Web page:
Curious what the inside of the hive looks like from a bee’s POV, I put my iPhone at the entrance with the lens facing inward, and pressed video slomo.
What I captured was pure comedy, and another life lesson: When you lose your footing and fall down, inspecially in front of a crowd, there’s nothing you can do but dust yourself off and take another step forward. Like it never even happened.
Everyone has heard that bees dance to communicate the sources of flowers and of new homes; but in reality it’s more like a TV dance competition, So You Think You Can Dance, with judges and audience votes.
Groups of bees dance at once, all advocating different locations – and the scout bees take those coordinates and go investigate. Scouts return to the colony and begin dancing with the bee whose proposed location they like the best. Eventually one dancer gathers the most supporters – the largest dance crew – and thus a majority decision is reached about where to forage, and/or where the swarm will relocate.
Bee researchers, led by Cornell University’s Thomas Seeley, have tested the strength of honeybee democracy by offering the colony an array of artificial nesting sites. They tracked the bees and found that the colony always chose the best available home — the one that was the roomiest, driest, and with the most protective entrance high off the ground.
Another bit of bee magic wrapped in a good lesson: Democracy Works.
The lovely doyenne of San Francisco radio, Janet Gallin, host of the Love Letters Live radio show, opened up her airwaves recently to chat with me about life lessons from the hive. Thanks my friend, as always, it was a blast.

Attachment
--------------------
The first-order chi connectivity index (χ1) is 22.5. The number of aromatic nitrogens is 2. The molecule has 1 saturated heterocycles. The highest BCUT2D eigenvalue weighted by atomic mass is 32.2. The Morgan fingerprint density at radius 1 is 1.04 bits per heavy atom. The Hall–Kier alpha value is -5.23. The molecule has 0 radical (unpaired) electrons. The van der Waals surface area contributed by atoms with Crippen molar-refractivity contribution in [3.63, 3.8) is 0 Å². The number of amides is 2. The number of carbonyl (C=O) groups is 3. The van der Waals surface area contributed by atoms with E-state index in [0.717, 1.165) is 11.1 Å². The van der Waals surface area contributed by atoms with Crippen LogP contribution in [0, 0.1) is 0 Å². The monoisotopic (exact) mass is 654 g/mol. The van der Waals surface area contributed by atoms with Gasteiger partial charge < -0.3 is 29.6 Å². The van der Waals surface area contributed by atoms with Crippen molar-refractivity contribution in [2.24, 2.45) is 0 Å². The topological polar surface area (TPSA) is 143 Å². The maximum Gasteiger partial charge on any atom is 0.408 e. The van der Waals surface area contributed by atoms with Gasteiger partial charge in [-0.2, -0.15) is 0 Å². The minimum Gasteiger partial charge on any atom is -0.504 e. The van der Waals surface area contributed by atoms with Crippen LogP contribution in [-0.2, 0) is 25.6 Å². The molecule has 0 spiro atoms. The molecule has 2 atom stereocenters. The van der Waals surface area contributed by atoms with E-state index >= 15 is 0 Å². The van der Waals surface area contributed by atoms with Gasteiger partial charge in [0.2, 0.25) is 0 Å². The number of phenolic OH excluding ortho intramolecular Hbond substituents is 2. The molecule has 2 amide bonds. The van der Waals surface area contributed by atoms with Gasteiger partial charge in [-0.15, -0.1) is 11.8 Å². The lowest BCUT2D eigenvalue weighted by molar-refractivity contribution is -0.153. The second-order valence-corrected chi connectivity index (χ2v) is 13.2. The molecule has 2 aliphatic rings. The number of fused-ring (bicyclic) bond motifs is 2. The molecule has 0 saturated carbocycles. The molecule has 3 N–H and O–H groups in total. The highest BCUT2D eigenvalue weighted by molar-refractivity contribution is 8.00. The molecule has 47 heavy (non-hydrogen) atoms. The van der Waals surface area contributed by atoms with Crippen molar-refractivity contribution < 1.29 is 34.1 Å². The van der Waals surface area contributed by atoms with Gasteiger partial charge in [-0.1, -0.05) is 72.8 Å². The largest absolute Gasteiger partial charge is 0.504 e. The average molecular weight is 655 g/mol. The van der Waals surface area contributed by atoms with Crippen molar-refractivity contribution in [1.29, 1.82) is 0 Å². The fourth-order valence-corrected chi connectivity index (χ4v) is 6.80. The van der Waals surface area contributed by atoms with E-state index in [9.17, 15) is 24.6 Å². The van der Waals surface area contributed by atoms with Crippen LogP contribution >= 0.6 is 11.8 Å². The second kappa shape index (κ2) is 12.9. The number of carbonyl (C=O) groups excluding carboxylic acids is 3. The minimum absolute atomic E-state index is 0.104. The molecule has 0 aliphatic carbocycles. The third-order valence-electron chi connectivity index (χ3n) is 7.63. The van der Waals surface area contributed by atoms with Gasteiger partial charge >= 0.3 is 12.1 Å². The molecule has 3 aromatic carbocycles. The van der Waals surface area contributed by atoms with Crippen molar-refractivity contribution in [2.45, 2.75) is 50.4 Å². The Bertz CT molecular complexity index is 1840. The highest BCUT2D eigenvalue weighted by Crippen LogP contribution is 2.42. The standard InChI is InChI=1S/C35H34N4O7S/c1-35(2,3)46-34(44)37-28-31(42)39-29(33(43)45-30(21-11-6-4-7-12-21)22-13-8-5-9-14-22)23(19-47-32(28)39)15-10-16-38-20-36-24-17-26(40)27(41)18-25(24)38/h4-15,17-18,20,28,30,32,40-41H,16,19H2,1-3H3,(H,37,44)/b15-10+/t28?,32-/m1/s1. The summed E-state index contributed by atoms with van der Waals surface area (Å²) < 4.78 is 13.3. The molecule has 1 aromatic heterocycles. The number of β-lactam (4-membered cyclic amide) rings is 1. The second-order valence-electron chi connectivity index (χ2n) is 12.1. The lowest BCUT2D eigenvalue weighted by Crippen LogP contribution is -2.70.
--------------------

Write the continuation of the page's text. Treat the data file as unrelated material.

Meredith May, journalist, teacher, SF beekeeper and granddaughter of E. Franklin Peace the beekeeper of Big Sur, is back to talk some more about bees and just in time, too, since there is good news about the much discussed, troublesome and mysterious hive abandonment, more currently known as colony collapse disorder. Meredith is one of those people who can talk about the same subject time and again and always bring something new to the table. The hive, it turns out, is very much like some combination manufacturing factory and royal palace with guards, specific jobs, loyalty to hive, scent of the hive set by the queen and a willingness to sacrifice life for the good of the colony.
Every hive has a distinct flight plan – a certain place on on the landing board where the bees prefer to land and takeoff. One of my hives prefers the right corner. The other hive is less specific, with the bees landing and taking off anywhere near the entrance.
Today I took a seat on an old tire facing the right-dominant hive, and watched the bees to see if I could get a sense of which way they were going for nectar. They flew out, straight toward me, then rose up and over a fence several feet behind the hive, toward a basketball backboard. Then they banked left and flew toward a tree with white flowers and red berries. Returning, they made the same Blue Angels sudden turn, but in reverse. Show-offs.
I know this sounds strange, but the most soothing place for me is sitting in a cloud of bees. Their hum is like an “ohm,” and when I am alone with them, time slows down and I finally notice the pulsing microcosmos all around me. Today I saw that many of my foraging bees wipe their antennae clean just before they takeoff. Always important to look presentable before you leave the house, right?